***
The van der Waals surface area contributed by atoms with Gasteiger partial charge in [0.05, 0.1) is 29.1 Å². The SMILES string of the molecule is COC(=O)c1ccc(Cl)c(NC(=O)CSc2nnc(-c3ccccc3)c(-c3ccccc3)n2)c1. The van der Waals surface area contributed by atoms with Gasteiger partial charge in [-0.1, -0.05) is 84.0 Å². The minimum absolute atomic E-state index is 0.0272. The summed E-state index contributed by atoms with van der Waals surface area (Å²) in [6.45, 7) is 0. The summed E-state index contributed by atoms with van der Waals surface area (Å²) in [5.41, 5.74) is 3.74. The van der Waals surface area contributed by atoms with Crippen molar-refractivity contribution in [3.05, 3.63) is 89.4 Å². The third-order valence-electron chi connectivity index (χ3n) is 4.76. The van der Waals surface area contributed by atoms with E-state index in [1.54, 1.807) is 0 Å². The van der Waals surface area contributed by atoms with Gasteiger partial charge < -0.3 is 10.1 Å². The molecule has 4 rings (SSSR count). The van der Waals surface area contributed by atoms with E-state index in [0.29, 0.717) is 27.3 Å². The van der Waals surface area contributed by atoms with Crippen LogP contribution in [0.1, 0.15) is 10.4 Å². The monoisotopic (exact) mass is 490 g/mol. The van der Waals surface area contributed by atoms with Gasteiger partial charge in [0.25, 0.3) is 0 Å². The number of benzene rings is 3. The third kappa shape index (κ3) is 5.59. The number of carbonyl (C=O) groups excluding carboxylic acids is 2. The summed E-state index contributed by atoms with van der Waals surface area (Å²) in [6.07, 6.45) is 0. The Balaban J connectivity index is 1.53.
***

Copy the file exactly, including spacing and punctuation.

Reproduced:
The van der Waals surface area contributed by atoms with Gasteiger partial charge in [0.05, 0.1) is 29.1 Å². The SMILES string of the molecule is COC(=O)c1ccc(Cl)c(NC(=O)CSc2nnc(-c3ccccc3)c(-c3ccccc3)n2)c1. The van der Waals surface area contributed by atoms with Gasteiger partial charge in [-0.1, -0.05) is 84.0 Å². The minimum absolute atomic E-state index is 0.0272. The summed E-state index contributed by atoms with van der Waals surface area (Å²) in [6.45, 7) is 0. The summed E-state index contributed by atoms with van der Waals surface area (Å²) in [5.41, 5.74) is 3.74. The van der Waals surface area contributed by atoms with Crippen molar-refractivity contribution in [3.05, 3.63) is 89.4 Å². The third-order valence-electron chi connectivity index (χ3n) is 4.76. The van der Waals surface area contributed by atoms with E-state index in [1.54, 1.807) is 0 Å². The van der Waals surface area contributed by atoms with Gasteiger partial charge < -0.3 is 10.1 Å². The molecule has 4 rings (SSSR count). The van der Waals surface area contributed by atoms with E-state index in [0.29, 0.717) is 27.3 Å². The van der Waals surface area contributed by atoms with Crippen LogP contribution in [0.1, 0.15) is 10.4 Å². The monoisotopic (exact) mass is 490 g/mol. The van der Waals surface area contributed by atoms with Gasteiger partial charge in [0.25, 0.3) is 0 Å². The number of benzene rings is 3. The third kappa shape index (κ3) is 5.59. The number of carbonyl (C=O) groups excluding carboxylic acids is 2. The summed E-state index contributed by atoms with van der Waals surface area (Å²) in [6.07, 6.45) is 0. The Balaban J connectivity index is 1.53.